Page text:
For many South African companies, Broad-Based Economic Empowerment (B-BBEE) up until now may have been about tallying numbers on a scorecard to achieve compliance.
However this will no longer be enough, and amendments to the B-BBEE measurement codes published on 11 October 2013 by the Department of Trade and Industry and effective from 1 May 2015, should give pause for thought to South African businesses who will have to consider the imperative for enterprise and supplier development too.
There is a shift from enterprise development, where companies could just make a monetary contribution at arm’s length or settle supplier invoices early, to supplier development, where companies now have to have an active development relationship with the enterprises they support, says Nashika Singh, Supplier Development Manager for Shanduka Black Umbrellas (SBU).
“Over the years there have been a number of enterprise development programmes, and as a result we have a pool of businesses who are over-developed. Some businesses have been through four or five different enterprise development programmes, yet there is no access to procurement opportunities within the supply chains of the companies that have developed them” says Singh.
“If we want to create sustainable businesses, then we need to ensure that they are participating meaningfully in procurement opportunities.”
Furthermore, the imperative to reshape South Africa’s economic environment is at a critical stage, with unemployment rates increasing to 25.2% in the first quarter of 2014.
With one of the lowest levels of entrepreneurship in the world, contributing to 35% of GDP compared to 60% in countries like India and Brazil, the development of the country’s small, medium and micro businesses (SMMEs) is critically important.
Big and small businesses need to have a symbiotic relationship, where both can benefit equally from the transaction, rather than an underutilization of small businesses, noted Cyril Ramaphosa, Shanduka Foundation Chairperson, at a recent Shanduka Black Umbrellas National Enterprise Development Awards.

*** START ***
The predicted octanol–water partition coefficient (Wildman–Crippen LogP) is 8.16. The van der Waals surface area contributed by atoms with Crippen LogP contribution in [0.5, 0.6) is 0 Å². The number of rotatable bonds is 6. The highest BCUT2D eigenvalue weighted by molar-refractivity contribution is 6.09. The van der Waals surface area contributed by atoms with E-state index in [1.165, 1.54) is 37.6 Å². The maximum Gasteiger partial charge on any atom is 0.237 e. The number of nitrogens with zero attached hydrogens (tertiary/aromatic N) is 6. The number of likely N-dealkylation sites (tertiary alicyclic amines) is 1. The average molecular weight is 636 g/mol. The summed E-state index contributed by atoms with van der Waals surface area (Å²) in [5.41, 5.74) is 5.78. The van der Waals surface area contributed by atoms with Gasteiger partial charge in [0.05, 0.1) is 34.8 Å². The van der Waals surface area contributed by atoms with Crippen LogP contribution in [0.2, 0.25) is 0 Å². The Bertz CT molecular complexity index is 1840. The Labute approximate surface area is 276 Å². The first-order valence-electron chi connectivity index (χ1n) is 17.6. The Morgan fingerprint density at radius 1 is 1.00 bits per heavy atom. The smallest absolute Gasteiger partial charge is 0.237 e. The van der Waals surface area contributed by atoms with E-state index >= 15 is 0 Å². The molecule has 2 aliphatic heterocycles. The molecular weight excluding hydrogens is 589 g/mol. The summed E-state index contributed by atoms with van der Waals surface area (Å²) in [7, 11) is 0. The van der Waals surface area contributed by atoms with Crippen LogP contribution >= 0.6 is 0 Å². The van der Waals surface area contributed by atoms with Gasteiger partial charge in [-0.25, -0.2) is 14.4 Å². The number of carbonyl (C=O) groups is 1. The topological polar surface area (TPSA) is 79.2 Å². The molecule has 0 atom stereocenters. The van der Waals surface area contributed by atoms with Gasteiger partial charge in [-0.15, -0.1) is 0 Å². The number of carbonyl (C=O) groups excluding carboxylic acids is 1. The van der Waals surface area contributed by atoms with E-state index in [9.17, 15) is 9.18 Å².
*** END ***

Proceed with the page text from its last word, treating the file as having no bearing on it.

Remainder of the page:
“We believe that we need to change that relationship, change that equation and get big businesses to begin to see the advantage of utilising emerging small and medium black enterprises,” says Ramaphosa.
Importantly, many companies are at risk of becoming non-compliant when evaluated against the amended codes, and particularly in respect of the sector-specific codes applicable to the following South African industries: IT and communications, agriculture, financial services, tourism and transport.
Whilst the DTI has committed to releasing the new codes before the end of the year, companies in this transitional period could elect compliance measured in terms of the new B-BBEE codes of good practice or the 2007 codes.
It will however be more difficult for enterprises to achieve and even retain their current B-BBEE contributor status ratings under the revised codes. However there are opportunities for companies to take proactive measures through platforms such as SBU.
Furthermore supply-chain ready businesses have the peace of mind that procurement opportunities are also cross-linked with continuous enterprise and supplier development, facilitated through the SBU business incubation programme.
“We also play a very active role in engaging with corporates in bringing qualifying businesses into their supply chains, and really understanding what the development needs are, what gaps exist, and how we address those as a development process over the procurement life cycle.”